It really is close to impossible for someone from Europe or North America to fathom what life is like in Liberia. If you are poor in the West, you most likely have food stamps, health care and assistance in finding shelter. If you are poor in Africa, you suffer from some of the absolute worst poverty in the world.
In statistics reported by the World Bank, in 2009, 89.6% of Liberia’s population lives on less than $3.10 per day. And remember, if that is an average, a lot of people live on less than that. If you think about living on this kind of income, one of the things you most likely will not have is electricity. Imagine what is eliminated from your life without electricity! No television, no computer, no refrigerator, no stove, no washing machine, no dishwasher, no iron, no kitchen gadgets, and the list goes on and on. With this income, you also would not have a car. There are motorcycle taxis available, but not everyone can afford that luxury.
Every daily task takes so much time to complete in Liberia. Clothes are washed by hand. Meals take hours to prepare. Water needs to be gathered from the well, possibly in your yard or more likely at a community location. Charcoal or firewood needs to be purchased. And, you must walk everywhere for everything you need.
Yes, let me repeat, it is hard to imagine what life is like in Liberia.
I slept a lot during my Peace Corps days in Liberia back in 1988 and 89. The sun went down around 7:30 in the evening and rose about the same hour in the morning. Candle lights and kerosene lanterns didn’t work for me. They just lulled me to sleep. So, I went to bed with the sun. I’d like to say I also arose with the sun, but that didn’t happen. For reasons I never understood, my neighbors arose closer to five o’clock in the morning. And since that was the “normal” time to get up, nobody thought about being quiet for the nearby neighbor who didn’t think it was a normal time. To this day, I still believe everyone should be in bed at five in the morning.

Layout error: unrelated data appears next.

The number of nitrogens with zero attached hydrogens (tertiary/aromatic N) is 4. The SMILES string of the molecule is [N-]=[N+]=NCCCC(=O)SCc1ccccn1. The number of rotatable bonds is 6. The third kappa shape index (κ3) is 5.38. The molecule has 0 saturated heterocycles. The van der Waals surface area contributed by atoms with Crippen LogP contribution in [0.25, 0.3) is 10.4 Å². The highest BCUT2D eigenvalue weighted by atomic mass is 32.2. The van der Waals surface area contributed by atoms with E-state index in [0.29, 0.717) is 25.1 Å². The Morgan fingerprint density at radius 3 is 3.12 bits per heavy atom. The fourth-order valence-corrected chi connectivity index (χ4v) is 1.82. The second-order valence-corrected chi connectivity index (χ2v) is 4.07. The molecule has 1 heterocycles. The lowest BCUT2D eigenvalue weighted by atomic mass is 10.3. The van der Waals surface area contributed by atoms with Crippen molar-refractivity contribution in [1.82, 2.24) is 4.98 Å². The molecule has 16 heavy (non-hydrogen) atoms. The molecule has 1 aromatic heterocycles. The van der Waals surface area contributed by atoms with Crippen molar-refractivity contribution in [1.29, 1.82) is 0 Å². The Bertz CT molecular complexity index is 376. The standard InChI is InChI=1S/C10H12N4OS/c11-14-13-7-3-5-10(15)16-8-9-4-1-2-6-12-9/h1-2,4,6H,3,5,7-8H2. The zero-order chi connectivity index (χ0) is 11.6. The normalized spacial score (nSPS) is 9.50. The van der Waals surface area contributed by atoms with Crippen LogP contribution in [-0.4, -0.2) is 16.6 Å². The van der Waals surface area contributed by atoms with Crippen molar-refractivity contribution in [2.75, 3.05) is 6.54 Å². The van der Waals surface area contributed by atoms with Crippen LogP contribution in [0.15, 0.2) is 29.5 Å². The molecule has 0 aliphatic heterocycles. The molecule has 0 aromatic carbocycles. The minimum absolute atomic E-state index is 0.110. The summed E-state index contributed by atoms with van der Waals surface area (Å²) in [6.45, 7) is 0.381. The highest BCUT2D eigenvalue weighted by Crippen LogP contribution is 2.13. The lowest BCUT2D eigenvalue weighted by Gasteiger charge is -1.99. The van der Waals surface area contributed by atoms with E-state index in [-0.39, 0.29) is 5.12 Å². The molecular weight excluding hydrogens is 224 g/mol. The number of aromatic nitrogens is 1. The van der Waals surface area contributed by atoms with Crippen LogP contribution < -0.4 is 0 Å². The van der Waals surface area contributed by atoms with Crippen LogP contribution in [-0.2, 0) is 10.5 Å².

When I returned to Liberia for a mural project sponsored by the U.S. Embassy in 2016, there was one new development in rural Liberia that would have rocked my Peace Corps experience. Solar powered lamps had been introduced to even the most rural villages in the country. Bright, wonderful, cheap, rechargeable, solar-powered lamps! It would have changed my Peace Corps experience. I wouldn’t have been nearly as rested.
It is with great joy that I discovered Dr. LeRoy Boikai and the Village Improvement Project. I am so thrilled that I can be a part of a program that helps improve the life of people in rural Liberia. My Peace Corps days gave me a small taste of what their daily life is like, but it was only two years. It wasn’t a lifetime facing poverty without much hope.
Village Improvement Project offers hope in several ways that are important to me. I know first-hand the importance of solar lamps which they have supplied. Their project to improve cookstoves would help every person who cooks across the countryside. These stoves are meant to reduce cooking smoke. And since cookstoves are frequently used inside the home, breathing that continual smoke is a health risk faced daily. Finally, I am thrilled that V.I.P. wants to get my tales from Once Upon West Africa into the hands of young readers across the country. Not only will it help preserve a cultural treasure, but it will encourage reading. And, we all know that reading is a skill that everyone needs if they are ever going to escape poverty.